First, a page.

The heart of the book is in Part 2 where Patterson details his Mapping Security Index (MSI). The function of the MSI is to provide the reader with a metric to determine how an organization can perform security functions in a different country. The book has an MSI for 30 countries, but it does not detail every country, only those where U.S.organizations are likely to do business.

Peterson's expertise comes from living abroad extensively and bringing to the table how business should be done in whatever country you are dealing with. Two of the countries with the highest MSI are Netherlands (90) and Canada (93), with Russia (26) and Saudi Arabia (32) at the bottom. The main advantages of the Netherlands and Canada are that they both have a safe, stable, and effective infrastructure in which to build an information security organization.

Russia, on the other hand, while having a strong technical outsourcing potential has a legal and technical infrastructure that is significantly lacking. Additionally, most other business services are not yet on par with the rest of the region. As to Saudi Arabia, Patterson notes that while it provides a growing domestic marketing, it is an extremely difficult security partner to deal with and has very little cross-border activity. There is extremely little opportunity for women when it comes to the region. He notes that it is practically impossible for women to do business there and observes that "surrendering gender equity is simply the cost of doing business in Saudi Arabia".

Part 3 of the book deals with that challenge of mapping various laws and regulations from different countries. Part of the challenge and headache is dealing with laws from different countries that are contradictory. For example, one country might require an organization to capture and report customer information, while another country forbids it. The question becomes whose law do you break? That is not an easy question to answer, but it is one that needs to be considered.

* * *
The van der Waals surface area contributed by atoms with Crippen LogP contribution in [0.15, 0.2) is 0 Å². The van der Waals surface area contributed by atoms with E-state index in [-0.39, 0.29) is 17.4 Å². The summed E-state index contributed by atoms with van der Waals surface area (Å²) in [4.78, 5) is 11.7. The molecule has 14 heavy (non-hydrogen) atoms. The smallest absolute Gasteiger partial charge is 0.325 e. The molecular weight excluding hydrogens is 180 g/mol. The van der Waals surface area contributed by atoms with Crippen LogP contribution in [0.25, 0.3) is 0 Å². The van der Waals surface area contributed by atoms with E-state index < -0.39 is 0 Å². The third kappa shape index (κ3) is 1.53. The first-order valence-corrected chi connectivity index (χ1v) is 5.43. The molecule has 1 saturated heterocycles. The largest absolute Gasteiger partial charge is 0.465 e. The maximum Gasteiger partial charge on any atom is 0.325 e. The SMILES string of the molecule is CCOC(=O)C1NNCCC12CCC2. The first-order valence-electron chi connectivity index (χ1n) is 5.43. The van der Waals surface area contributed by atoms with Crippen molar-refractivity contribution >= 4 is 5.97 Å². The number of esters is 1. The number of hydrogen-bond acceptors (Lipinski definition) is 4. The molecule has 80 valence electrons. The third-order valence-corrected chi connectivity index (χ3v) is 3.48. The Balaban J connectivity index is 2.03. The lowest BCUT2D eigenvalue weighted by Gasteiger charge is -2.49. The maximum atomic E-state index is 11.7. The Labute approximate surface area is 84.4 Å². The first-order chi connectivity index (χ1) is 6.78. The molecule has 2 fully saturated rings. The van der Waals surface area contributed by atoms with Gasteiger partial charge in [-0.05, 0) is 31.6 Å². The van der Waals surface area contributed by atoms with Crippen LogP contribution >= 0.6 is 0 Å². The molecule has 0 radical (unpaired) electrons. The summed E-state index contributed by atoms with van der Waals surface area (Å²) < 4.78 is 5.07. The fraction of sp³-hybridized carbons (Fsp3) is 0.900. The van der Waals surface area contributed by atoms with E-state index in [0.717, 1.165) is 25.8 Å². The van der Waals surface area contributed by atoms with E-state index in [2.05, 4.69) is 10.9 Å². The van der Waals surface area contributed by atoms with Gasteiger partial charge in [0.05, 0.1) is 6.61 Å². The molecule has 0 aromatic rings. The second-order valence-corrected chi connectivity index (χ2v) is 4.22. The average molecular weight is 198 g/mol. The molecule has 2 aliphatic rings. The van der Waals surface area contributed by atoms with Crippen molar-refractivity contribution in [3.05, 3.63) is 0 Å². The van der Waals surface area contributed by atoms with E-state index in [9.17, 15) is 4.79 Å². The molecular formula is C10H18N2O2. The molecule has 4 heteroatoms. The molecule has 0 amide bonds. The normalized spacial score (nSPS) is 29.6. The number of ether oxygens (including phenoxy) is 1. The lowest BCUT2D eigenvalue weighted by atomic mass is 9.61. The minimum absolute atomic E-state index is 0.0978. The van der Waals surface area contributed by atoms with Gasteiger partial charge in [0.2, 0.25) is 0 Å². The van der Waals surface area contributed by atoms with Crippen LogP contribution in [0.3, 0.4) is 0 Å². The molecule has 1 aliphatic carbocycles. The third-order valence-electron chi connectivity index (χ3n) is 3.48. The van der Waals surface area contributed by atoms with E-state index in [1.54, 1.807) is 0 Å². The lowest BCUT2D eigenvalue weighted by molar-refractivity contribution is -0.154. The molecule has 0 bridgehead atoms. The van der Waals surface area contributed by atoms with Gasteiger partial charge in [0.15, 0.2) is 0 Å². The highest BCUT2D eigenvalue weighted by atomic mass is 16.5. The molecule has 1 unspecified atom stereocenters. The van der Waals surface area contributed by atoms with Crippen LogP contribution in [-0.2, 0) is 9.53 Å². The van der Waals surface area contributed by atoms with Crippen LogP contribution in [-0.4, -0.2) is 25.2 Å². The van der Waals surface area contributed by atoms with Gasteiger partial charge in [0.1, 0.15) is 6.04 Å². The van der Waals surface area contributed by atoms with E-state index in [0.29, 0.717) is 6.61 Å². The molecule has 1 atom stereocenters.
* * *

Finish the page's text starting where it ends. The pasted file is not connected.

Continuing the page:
The author notes that security standards and regulations are the biggest drivers for security around the world and a misstep in dealing with regulations can create the scenario where one could face business impairments, fines, or even prison.

Overall, Mapping Security: The Corporate Security Sourcebook for Today's Global Economy is a very valuable reference guide for anyone who needs to deal with information security in different countries and cultures. By relating security to the international community, the book enables the reader to avoid making those mistakes that can sink a security project.

Patterson has a keen business insight, and the book provides many of his war stories (from illegal barbeques in Germany to an innocuous racial fax paus in South Africa). The book is not overly technical in nature and is both entertaining and informative. For anyone that plans to deploy security outside of the United States Mapping Security should be required reading.
2 of 2 people found the following review helpful
Well-written exec level book with unique prospective April 13 2005
By Dr Anton Chuvakin - Published on Amazon.com
Format: Paperback
This weird little book turned out to be a real gem! While good books on security for senior executives have been popping up in recent times, this one gives a unique prospective on security, tying it to the international nature of modern security landscape. Security is international not only because attackers might be camping anywhere on the globe, but also because of transnational nature of large companies, foreign customers or partners, outsourcing and other matters.

The first, relatively brief part of the book gives a very nice high-level overview of security. Again, while it might sound boring to some, it is actually written in an enjoyable style with lots of examples and fun quotes from various CSOs. My favorite section here is called "Developing Radar'. It covers the process of building awareness of your security environment, through monitoring and auditing of system and user activity. Of course, the book is full of regulatory compliance as well as various ROI (ROSI) scenarios.

The remainder of the book goes country by country and talks about various elements of security and regulatory environment as well as computes an overall score (MSI) for each country. The info is highlighted by various examples of doing business in those countries.

Overall, while the book is definitely for a senior crown, many security professional will benefit from it but getting author's unique prospective on cross-border security. I did enjoy the book without being a CEO...

Anton Chuvakin, Ph.D., GCIA, GCIH, GCFA is a Security Strategist with a major security company. He is an author of the book "Security Warrior" and a contributor to "Know Your Enemy II". In his spare time, he maintains his security portal info-secure.org